Jul 2, 2010

Posted in 2010s, George, Reviewers

Splice (2010)

Splice (2010)

This clever little shocker splices together Frankenstein, Freud, and Cronenberg with Todd Brownings FREAKS and the baby from ERASERHEAD — and the cinematic offspring is alive! It’s alive!!!!

I was invited to the NYC screening of SPLICE with the director having a Q&A after the movie.  I’ll put most of the Q&A after my review.

A very solid and credible performances by Brody and Polley.  Even though director Vincenzo Natali (Cube, Nothing) borrows from other horror/sci-fi movies, the result is original and yet powerful.
Superstar genetic engineers Clive (Adrien Brody) and Elsa (Sarah Polley) specialize in splicing together DNA from different animals to create incredible new hybrids. Now they want to use human DNA in a hybrid that could revolutionize science and medicine but when the pharmaceutical company that funds their research forbids it, Clive and Elsa secretly conduct their own experiments. The result is Dren (Delphine Chaneac), an amazing, strangely beautiful creature that exhibits uncommon intelligence and an array of unexpected physical developments. Although, at first, Dren exceeds their wildest dreams, she begins to grow and learn at an accelerated rate—and threatens to become their worst nightmare.

Once again, the performance of the incredibly talented cast makes the whole tale believable.  Nonetheless, Delphine creates a unique character that will make you sympathize with her at times and hate her at other times.

The movie was created with a very tight budget, the result comes out like a blockbuster.  The special effects and make up are superb.  It’s not a horror movie per se, it’s more of a sci-fi/thriller.  It has gore but not enough for the hardcore fan.

Overall it’s a movie you can’t miss.

Here is some of the Q&A with Director Vincenzo Natali:

Question: How did you conceive Dren and render her on film?
Vincenzo Natali: The development of Dren as a character both, the design and the performance, span the entire writing development period of the film.  I started sketching Dren right in the beginning, and then when I almost made the film in 2000.  I worked with a wonderful artist in NY he did a lot of teh design, and then that production kind of went “kaput” and it was on ice for six of seven years  then we restarted I brought more artist and what you saw now is the result of that.  I provided one piece of the puzzle.  If you think the movie works is because of Delphine, the actress who plays Dren in her adult stage.  She is a French actress, we auditioned 200 girls, she was the first actor who came in and we chose her.  I guess she was destined to play this role Wen we had her we did a lot of reversed engineer to suit her physical appearance so we did a lot of test work with her.  Even when is not Delphine in the movie, when she is a little baby (CGI) I filmed those scenes with Delphine for reference for the animators so she performed everything.  And then when we got to the child state, this is the only stage play by an actor, we had this amazing kid who was a martial art champion, who can kick my ass (laugh), Delphine worked with her, she trained Avagail.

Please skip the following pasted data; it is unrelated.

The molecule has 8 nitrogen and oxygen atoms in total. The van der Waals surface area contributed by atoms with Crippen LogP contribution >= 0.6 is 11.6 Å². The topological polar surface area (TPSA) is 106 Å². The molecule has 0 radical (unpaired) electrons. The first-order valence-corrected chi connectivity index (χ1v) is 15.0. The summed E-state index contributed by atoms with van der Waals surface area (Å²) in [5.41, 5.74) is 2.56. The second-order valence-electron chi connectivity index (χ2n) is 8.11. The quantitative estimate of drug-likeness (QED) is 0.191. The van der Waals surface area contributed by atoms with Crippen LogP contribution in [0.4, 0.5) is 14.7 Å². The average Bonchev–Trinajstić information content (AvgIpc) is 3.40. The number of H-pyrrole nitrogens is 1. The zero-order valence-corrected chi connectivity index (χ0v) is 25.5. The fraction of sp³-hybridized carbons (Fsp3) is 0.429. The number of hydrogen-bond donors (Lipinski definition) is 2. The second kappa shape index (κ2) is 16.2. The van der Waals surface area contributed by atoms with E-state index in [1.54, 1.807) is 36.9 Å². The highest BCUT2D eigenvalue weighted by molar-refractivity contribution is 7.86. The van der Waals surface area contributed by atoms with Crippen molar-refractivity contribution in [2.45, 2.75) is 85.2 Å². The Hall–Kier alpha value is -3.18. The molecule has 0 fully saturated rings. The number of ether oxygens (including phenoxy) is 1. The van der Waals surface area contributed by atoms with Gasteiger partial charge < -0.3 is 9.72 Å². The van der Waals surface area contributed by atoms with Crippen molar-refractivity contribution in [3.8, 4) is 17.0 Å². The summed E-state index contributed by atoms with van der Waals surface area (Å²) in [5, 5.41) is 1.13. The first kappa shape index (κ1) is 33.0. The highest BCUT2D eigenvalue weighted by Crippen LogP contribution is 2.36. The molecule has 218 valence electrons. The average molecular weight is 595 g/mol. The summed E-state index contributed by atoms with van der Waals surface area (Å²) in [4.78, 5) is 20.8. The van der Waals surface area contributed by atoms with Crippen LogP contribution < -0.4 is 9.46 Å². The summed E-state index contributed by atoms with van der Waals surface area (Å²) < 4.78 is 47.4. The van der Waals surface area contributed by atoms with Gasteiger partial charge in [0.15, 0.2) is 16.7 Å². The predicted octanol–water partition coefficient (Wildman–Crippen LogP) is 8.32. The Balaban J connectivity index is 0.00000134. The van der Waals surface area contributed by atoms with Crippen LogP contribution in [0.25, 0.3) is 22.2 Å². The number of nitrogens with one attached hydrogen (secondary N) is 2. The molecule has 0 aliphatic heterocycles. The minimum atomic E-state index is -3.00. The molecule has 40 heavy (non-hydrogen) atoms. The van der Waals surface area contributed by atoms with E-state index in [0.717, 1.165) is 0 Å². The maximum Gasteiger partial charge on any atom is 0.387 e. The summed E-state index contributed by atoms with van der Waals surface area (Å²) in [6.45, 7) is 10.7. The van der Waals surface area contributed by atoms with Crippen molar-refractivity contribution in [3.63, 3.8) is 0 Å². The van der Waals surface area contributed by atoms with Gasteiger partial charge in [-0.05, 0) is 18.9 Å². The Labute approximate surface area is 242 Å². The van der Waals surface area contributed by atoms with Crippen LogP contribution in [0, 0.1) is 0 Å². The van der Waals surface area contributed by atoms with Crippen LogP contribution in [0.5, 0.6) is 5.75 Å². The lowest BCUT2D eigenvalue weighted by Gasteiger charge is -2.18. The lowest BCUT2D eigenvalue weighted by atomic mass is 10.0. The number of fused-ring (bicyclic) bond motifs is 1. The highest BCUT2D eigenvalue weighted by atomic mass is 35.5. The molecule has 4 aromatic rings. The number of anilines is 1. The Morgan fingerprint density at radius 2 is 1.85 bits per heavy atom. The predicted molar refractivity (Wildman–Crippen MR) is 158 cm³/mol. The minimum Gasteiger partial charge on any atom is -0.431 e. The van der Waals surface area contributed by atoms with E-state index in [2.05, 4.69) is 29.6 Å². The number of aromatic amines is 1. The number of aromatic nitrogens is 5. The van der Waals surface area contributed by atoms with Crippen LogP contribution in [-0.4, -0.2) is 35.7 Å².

After we finished shooting we had 14 months of postproduction.  It was nice because we got to do everything right, we had great special effect companies, in Toronto and Paris.

Q: Did you initially set up to make a modern Frankenstein, is was always the goal?

VN: A little bit, is kind of…, you can’t avoid it.  I actually just read the book and there were so many similarities from the book.  I felt it was important we got to push it to the 21st century.  While Frankenstein  is more of a father-son story, Splice is a mother-daughter story and then I think by going into a love triangle I mutated into something hopefully unique.

Q: If the movie does great will you make a sequel?

VN: The ending looks like is set up for a sequel, and honestly I didn’t think that this films was going to be distributed, let a lone have a sequel.  I just thought that was the right ending for the film and in all my films I like to end it with a question.

Q: I thought that Poley and Brody were just incredible, I was wondering how did you getting them on board?

VN: I really agreed with that, first of all it was essential to have two people you can believe are brilliant geneticist.  I was incredible lucky, I think they responded to the film for those reason, i think they responded to the weirdness and craziness of the film.

Complete Splice Interview

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– By George

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Rating: 4.0/5 (2 votes cast)
Splice (2010), 4.0 out of 5 based on 2 ratings

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